A few years ago I got a call to troubleshoot a number of non-functional lights and receptacles at a local tax preparation office. Despite the fact that all of the circuit breakers were still "on, " lights to the restrooms and several outlets didn't work. It was proving to be a problem for both clients and employees, who were provided with a company flashlight to do their other usual occasional business, as the windows were boarded up in the rear of the establishment. The situation was not conducive to relaying confidence to potential clients, I'm certain.
Once on site, it became apparent to me that there had been a minor fire in the back rooms of the facility, a fact confirmed by the office manager. Yet, as the conflagration had been small and quickly controlled, the office had quickly reopened (it was tax season, after all!)
With its cover off, it was obvious that the panel in the office was only a subpanel - a remote. Somewhere in the building was a set of main service equipment. We located it in a spider-web shrouded cellar, for sure not visited recently by any human being. Service equipment is where the electric utility's wiring first enters a building. In this case, it was a lovely 200A disconnect switch from which emerged the smaller 100A cable to the subpanel I checked upstairs. Oddly, there was also a smaller 30A cable exiting the enclosure, landing in a large junction box.
Immediately obvious was that the 100 ampere-rated cable was not properly protected from over-current because it was connected to the 200A main breaker. But, after all, what's 100 amps between friends? What really drew my ire was that a set of thinner wires - the 30 amp rated ones - were inserted into the breaker as well. These went to the junction box I'd noticed, and inside were connected to several even thinner wires that extended to the rear of the building. That's where the fire originated. My trusty electric meter verified that these cables were still energized.
So, the gist of the matter was that a few old cables rated for a maximum of 15 amps in younger days was being "protected" by the 200 amp circuit breaker. Not to mention the double tapped connection at the main, or that the combination of aluminum and copper wires connected together in a damp basement results in galvanic corrosion.
No doubt, the combination of electric space heaters used to ease the chill of winter due to a non-functioning furnace or unpaid gas bill or an incipient plumbing leak from a chipped lavatory colluded to set off the fire in question. At its origin, the circuit was still "on" because the main breaker was providing power to the rest of the building - the lights were off because a wire had melted somewhere along the way awaiting another drip of water.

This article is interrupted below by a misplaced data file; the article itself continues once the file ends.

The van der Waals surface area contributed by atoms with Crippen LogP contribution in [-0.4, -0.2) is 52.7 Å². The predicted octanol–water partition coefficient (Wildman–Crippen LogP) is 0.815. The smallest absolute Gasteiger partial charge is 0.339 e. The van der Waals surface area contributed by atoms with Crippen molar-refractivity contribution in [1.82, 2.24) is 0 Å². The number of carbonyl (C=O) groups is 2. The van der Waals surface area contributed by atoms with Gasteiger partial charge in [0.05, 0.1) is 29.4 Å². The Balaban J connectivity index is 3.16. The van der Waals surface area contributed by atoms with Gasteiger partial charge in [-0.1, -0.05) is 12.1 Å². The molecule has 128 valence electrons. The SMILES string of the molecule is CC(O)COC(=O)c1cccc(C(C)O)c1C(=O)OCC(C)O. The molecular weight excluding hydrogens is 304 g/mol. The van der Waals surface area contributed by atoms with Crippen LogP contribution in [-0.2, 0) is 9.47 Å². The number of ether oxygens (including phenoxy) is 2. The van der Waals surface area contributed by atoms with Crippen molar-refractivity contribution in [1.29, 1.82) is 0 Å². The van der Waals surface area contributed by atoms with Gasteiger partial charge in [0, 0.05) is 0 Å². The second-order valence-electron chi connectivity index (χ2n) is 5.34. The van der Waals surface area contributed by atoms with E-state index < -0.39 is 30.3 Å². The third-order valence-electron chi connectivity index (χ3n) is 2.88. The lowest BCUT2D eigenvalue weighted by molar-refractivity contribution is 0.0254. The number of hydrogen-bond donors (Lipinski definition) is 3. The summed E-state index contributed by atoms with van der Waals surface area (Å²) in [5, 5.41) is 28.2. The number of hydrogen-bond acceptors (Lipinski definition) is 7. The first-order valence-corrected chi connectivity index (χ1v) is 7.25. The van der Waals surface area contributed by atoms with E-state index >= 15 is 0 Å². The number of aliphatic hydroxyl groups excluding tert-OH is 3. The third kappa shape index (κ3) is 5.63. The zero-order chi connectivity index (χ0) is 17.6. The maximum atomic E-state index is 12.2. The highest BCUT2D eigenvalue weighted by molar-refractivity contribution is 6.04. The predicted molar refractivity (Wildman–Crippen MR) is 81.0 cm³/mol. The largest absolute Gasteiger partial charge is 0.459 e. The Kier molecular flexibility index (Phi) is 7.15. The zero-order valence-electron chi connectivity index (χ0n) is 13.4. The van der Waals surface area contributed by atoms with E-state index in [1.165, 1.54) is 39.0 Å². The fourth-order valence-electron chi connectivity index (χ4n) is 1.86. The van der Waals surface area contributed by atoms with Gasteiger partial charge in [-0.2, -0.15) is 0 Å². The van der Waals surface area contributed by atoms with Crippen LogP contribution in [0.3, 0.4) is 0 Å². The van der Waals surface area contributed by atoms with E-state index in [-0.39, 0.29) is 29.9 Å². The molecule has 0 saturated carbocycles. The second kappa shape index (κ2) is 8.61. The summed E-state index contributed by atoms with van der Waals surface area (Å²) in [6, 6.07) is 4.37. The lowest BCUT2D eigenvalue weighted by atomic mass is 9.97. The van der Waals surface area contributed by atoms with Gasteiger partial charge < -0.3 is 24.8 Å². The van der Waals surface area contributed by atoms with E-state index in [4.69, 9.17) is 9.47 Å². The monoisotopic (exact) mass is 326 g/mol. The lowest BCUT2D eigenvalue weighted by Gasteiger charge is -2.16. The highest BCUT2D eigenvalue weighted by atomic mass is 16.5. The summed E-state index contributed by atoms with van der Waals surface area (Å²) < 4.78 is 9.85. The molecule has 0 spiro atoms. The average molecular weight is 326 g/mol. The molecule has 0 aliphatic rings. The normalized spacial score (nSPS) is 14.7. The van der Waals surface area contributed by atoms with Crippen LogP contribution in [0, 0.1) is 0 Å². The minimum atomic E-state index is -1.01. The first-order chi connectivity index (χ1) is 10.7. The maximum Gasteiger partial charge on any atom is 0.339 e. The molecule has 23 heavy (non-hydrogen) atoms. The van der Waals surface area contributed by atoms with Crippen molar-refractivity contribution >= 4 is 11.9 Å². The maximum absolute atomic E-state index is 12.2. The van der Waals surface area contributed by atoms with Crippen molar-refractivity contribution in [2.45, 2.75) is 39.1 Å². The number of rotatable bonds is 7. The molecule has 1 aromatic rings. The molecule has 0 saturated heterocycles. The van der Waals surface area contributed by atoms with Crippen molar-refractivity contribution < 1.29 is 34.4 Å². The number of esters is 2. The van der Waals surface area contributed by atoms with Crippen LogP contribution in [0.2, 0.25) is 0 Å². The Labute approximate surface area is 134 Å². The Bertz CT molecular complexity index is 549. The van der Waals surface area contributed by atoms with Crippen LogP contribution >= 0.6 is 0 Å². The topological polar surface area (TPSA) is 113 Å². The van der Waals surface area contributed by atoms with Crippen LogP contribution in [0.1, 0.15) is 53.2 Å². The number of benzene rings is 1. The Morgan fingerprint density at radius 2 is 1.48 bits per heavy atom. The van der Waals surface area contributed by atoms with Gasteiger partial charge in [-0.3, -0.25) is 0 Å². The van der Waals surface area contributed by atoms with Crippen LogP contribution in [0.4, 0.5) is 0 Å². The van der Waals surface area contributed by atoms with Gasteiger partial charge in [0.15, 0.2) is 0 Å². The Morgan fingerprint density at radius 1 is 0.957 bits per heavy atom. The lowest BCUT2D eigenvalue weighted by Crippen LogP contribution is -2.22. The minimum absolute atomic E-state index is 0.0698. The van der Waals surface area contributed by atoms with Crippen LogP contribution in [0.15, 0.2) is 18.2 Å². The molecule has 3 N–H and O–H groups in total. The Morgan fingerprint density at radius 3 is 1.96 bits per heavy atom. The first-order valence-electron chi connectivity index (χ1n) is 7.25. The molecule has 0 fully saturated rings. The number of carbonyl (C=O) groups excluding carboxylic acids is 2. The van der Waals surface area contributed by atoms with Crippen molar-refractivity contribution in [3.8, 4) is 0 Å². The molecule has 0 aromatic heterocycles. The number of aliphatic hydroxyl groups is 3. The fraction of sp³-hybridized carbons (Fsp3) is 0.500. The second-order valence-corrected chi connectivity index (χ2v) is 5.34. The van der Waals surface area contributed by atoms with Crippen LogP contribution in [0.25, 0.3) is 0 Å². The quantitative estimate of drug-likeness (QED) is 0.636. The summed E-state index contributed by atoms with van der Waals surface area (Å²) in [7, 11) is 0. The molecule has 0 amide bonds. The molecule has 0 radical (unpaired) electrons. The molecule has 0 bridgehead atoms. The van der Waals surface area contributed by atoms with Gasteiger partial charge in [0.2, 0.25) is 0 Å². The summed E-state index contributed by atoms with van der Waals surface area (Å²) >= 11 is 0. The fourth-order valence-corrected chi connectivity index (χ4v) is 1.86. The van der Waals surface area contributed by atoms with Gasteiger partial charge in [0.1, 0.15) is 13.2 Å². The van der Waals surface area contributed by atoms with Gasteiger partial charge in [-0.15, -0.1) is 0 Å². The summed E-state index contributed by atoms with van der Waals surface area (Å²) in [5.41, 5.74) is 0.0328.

I resisted the urge to dash out of the dark pit, run through the crowded waiting room flapping my arms wildly shouting "Fire! Run like the wind!" I took a few pictures, instead. Crazy what cell phone cameras have done to us, isn't it? Technology has finally managed to co-opt the fundamental instinct for self-preservation. Really, who doesn't like pictures?
Oddly, I never noted the existence of an electric meter anywhere on the premises. Perhaps power was derived from solar panels or a gerbil-powered generator outside? Cheaper heating than natural gas, I'd say. While the client had been relayed all of this information with my profound concern for the gravity of the underlying hazards and an offer of a free estimate for corrective repairs (I declined to get involved in any temporary fixes), we never had a return call. I hope they broke the lease with the property owner, who, one must imagine, was devastated by the revelations and, at least, called another electrical contractor to make needed repairs. My evaluation was for free....like the electricity and certain lunches in Congress.
What is my take-away lesson from all of this? First, I never assume anything. Some electrical work is done by people better suited to selling soft pretzels on a street corner. It makes me shudder to remember a journeyman who "shut down" circuits by shorting the lines together instead of locating the proper breaker. He liked sparks, he said, and was rumored to have thrown a metal bar across a set of 13,000V utility lines from the window in a building he'd been working in. I think he's in real estate now; like six feet of it.
Another realization is that despite people's stated concerns for safety and the sanctity (blah blah blah) of life, most folks weigh it all in dollars and cents, especially when they're really giant corporations without mothers who might disapprove. When my calculation of risk exceeds anothers, I find it's best to just walk away and play with someone else. You know - I'm glad I did that time. Right, Mom?